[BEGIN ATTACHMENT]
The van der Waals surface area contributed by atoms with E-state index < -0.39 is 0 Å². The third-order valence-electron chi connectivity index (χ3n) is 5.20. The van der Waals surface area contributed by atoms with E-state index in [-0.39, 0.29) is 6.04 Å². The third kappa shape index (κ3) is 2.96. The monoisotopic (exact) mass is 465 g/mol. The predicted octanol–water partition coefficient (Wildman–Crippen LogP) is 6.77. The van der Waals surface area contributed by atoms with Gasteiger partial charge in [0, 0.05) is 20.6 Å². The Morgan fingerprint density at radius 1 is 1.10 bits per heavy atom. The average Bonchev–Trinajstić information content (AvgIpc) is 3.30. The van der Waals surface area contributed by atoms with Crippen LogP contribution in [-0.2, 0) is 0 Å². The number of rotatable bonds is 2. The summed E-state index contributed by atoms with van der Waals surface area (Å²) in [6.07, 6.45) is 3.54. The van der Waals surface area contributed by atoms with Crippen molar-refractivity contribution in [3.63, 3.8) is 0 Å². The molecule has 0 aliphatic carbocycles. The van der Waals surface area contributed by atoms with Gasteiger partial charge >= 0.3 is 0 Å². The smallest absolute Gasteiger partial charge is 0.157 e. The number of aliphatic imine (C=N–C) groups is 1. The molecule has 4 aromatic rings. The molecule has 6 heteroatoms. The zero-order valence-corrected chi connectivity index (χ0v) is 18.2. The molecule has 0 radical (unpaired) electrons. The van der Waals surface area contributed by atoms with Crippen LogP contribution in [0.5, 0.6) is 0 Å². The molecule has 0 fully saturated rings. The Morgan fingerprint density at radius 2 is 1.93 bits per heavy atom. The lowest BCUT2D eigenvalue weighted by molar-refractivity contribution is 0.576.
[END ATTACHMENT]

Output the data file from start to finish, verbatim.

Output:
The van der Waals surface area contributed by atoms with E-state index < -0.39 is 0 Å². The third-order valence-electron chi connectivity index (χ3n) is 5.20. The van der Waals surface area contributed by atoms with E-state index in [-0.39, 0.29) is 6.04 Å². The third kappa shape index (κ3) is 2.96. The monoisotopic (exact) mass is 465 g/mol. The predicted octanol–water partition coefficient (Wildman–Crippen LogP) is 6.77. The van der Waals surface area contributed by atoms with Gasteiger partial charge in [0, 0.05) is 20.6 Å². The Morgan fingerprint density at radius 1 is 1.10 bits per heavy atom. The average Bonchev–Trinajstić information content (AvgIpc) is 3.30. The van der Waals surface area contributed by atoms with Crippen LogP contribution in [-0.2, 0) is 0 Å². The number of rotatable bonds is 2. The summed E-state index contributed by atoms with van der Waals surface area (Å²) in [6.07, 6.45) is 3.54. The van der Waals surface area contributed by atoms with Crippen molar-refractivity contribution in [3.63, 3.8) is 0 Å². The molecule has 0 aliphatic carbocycles. The van der Waals surface area contributed by atoms with Gasteiger partial charge >= 0.3 is 0 Å². The smallest absolute Gasteiger partial charge is 0.157 e. The number of aliphatic imine (C=N–C) groups is 1. The molecule has 4 aromatic rings. The molecule has 6 heteroatoms. The zero-order valence-corrected chi connectivity index (χ0v) is 18.2. The molecule has 0 radical (unpaired) electrons. The van der Waals surface area contributed by atoms with Crippen LogP contribution in [0.5, 0.6) is 0 Å². The molecule has 0 fully saturated rings. The Morgan fingerprint density at radius 2 is 1.93 bits per heavy atom. The lowest BCUT2D eigenvalue weighted by molar-refractivity contribution is 0.576.